3. Can your product be produced without the involvement of a China-style contract manufacturer? Are you production ready? Are you willing to operate within the framework of a Mexico shelter agreement? Are you willing to operate as a stand-alone permanent establishment?
4. Does Mexico have the skilled labor needed to manufacture your product? If your company were to end up employing Mexican workers, would it have the capacity to deal with the prospect of a unionized workforce and the country’s pro-worker labor tribunals? Will advances in robotics, process automation, AI, 3D printing, etc. render this issue moot?
5. Can the parts, components, sub-assemblies, and/or materials needed to manufacture your product be sourced in Mexico? Or will your Mexico manufacturing operation depend on imported inputs (imported parts, components, and materials make up, per INEGI, 74% of all finished goods produced by Mexico’s maquilas)? If needed inputs can be sourced in Mexico, are they available at a competitive price? If needed inputs are not available in Mexico, can they be sourced from a country with which Mexico has a free trade agreement or otherwise entered under the PROSEC program (in a way that takes advantage of the regla octava), thereby avoiding the USMCA’s lesser of duty rule?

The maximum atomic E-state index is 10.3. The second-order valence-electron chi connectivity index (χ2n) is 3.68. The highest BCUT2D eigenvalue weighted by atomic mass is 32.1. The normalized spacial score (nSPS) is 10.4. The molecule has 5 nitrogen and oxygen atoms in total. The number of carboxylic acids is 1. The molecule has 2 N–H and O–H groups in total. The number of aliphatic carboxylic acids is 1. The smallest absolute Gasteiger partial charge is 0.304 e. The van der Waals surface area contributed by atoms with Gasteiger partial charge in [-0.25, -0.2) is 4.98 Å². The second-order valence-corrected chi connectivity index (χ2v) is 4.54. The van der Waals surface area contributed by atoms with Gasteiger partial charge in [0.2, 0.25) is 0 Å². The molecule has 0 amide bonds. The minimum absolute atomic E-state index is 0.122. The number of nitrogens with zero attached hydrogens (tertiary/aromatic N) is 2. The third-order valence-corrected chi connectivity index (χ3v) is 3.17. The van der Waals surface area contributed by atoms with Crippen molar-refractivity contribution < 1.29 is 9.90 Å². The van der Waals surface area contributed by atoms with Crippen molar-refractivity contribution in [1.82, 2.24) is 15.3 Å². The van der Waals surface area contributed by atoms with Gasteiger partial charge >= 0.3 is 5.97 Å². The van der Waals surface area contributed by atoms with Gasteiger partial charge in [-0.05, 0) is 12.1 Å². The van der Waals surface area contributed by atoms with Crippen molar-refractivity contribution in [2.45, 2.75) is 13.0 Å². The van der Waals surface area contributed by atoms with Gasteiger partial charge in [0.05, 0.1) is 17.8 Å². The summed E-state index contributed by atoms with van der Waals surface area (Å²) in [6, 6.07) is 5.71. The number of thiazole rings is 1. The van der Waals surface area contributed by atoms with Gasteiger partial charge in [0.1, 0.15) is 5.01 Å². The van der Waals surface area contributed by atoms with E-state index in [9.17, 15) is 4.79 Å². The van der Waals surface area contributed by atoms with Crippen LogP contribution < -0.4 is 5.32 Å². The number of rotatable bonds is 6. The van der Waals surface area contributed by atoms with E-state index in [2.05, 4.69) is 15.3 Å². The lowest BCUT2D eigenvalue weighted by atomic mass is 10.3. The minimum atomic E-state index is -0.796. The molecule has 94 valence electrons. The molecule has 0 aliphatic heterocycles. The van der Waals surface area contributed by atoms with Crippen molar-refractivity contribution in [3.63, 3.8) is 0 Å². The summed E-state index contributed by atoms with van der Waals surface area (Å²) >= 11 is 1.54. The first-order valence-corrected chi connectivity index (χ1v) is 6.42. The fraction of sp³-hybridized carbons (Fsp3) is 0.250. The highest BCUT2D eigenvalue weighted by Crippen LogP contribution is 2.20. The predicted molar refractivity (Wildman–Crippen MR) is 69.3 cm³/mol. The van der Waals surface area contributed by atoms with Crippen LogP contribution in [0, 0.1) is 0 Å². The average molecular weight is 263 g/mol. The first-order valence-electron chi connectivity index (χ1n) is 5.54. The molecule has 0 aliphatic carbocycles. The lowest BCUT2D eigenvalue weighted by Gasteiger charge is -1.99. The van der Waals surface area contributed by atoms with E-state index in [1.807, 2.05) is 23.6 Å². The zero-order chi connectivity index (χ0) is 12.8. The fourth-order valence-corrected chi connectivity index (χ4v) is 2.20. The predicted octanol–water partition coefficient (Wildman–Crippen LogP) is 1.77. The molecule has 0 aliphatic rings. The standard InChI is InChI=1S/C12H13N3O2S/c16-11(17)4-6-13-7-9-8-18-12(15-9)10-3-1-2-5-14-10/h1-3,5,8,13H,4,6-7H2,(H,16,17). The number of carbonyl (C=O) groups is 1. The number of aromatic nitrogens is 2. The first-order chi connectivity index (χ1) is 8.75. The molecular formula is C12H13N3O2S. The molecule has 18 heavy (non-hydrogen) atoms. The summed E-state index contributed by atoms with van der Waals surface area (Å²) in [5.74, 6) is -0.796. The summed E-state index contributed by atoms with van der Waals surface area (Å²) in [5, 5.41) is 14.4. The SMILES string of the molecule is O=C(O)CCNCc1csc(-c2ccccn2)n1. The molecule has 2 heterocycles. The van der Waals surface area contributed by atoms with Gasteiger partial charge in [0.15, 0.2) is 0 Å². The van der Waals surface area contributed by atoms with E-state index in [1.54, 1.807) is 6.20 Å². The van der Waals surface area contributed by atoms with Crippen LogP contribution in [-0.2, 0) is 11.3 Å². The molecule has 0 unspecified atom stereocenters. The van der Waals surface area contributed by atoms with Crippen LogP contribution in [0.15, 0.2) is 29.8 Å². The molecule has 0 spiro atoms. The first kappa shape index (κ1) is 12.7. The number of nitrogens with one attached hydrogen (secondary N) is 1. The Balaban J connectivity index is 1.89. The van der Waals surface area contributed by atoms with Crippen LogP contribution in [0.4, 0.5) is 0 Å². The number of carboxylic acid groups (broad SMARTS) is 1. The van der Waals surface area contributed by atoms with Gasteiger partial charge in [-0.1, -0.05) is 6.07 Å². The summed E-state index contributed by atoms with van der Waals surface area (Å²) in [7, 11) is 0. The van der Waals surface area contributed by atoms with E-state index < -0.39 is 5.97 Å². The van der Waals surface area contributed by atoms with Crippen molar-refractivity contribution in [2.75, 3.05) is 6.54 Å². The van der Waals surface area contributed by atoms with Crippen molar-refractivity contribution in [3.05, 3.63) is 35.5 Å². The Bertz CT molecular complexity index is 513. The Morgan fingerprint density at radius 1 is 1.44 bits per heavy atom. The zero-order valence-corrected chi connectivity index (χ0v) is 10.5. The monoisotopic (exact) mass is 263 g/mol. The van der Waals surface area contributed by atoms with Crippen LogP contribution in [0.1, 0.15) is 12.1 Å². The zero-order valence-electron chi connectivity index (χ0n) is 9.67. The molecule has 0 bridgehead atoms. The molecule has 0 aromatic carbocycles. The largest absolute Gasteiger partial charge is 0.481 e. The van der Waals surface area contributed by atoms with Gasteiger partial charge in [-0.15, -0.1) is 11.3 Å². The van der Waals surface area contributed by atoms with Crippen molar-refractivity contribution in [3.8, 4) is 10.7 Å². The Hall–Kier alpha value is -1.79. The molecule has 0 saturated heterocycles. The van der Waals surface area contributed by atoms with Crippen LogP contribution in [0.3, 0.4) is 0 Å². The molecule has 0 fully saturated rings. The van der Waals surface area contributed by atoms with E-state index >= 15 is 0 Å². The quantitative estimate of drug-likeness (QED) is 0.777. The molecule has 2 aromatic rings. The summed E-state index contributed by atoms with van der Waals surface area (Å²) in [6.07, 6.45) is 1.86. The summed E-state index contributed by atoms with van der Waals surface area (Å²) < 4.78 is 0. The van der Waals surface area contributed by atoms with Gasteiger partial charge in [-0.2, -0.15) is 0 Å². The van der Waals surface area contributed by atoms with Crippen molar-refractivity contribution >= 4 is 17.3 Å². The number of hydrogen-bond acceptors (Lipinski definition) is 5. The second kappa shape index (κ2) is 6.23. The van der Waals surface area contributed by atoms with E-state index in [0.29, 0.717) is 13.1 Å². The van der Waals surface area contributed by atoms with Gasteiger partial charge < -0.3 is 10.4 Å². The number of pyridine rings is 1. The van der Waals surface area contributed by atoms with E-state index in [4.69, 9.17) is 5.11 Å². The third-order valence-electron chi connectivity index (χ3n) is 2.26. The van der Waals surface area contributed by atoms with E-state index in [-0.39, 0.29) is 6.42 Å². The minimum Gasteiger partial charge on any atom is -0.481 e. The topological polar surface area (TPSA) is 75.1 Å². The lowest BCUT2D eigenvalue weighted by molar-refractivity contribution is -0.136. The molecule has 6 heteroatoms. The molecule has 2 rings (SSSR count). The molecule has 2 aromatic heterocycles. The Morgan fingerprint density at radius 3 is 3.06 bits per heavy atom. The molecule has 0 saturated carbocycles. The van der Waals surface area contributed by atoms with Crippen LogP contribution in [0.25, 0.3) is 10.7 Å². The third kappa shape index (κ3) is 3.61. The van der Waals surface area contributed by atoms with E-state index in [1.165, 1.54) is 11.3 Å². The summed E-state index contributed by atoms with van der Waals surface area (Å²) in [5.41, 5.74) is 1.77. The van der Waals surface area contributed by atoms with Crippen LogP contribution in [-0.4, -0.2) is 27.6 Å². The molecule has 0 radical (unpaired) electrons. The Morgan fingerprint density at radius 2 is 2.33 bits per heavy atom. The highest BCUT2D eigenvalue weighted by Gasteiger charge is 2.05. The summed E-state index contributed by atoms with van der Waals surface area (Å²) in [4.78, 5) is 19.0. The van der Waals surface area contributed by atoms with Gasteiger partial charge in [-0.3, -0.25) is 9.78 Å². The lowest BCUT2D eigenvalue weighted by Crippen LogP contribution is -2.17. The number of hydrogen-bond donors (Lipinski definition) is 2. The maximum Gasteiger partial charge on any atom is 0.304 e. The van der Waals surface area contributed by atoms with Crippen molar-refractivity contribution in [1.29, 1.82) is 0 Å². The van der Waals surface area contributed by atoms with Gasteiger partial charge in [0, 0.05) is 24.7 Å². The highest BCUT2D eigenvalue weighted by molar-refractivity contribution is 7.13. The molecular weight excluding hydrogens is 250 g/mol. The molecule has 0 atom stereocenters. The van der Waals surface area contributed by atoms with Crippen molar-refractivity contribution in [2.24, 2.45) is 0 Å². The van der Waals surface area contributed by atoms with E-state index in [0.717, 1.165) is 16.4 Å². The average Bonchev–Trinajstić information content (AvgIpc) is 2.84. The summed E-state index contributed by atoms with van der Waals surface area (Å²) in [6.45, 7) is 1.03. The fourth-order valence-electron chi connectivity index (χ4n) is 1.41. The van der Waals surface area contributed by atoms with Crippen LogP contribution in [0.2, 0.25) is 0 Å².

6. Could the operation of certain US laws and regulations (including, for example, the Bureau of Industry and Security’s entity list, the Federal Communications Commission’s authorization bans, the foreign direct product rule, and the Uyghur Forced Labor Prevention Act, etc.) have a chilling effect on the nearshoring of China companies from select industries (telecommunications, electronics) or whose products have ties to the Xinjiang Uyghur Autonomous Region (cotton, silicon, tomatoes, etc.)?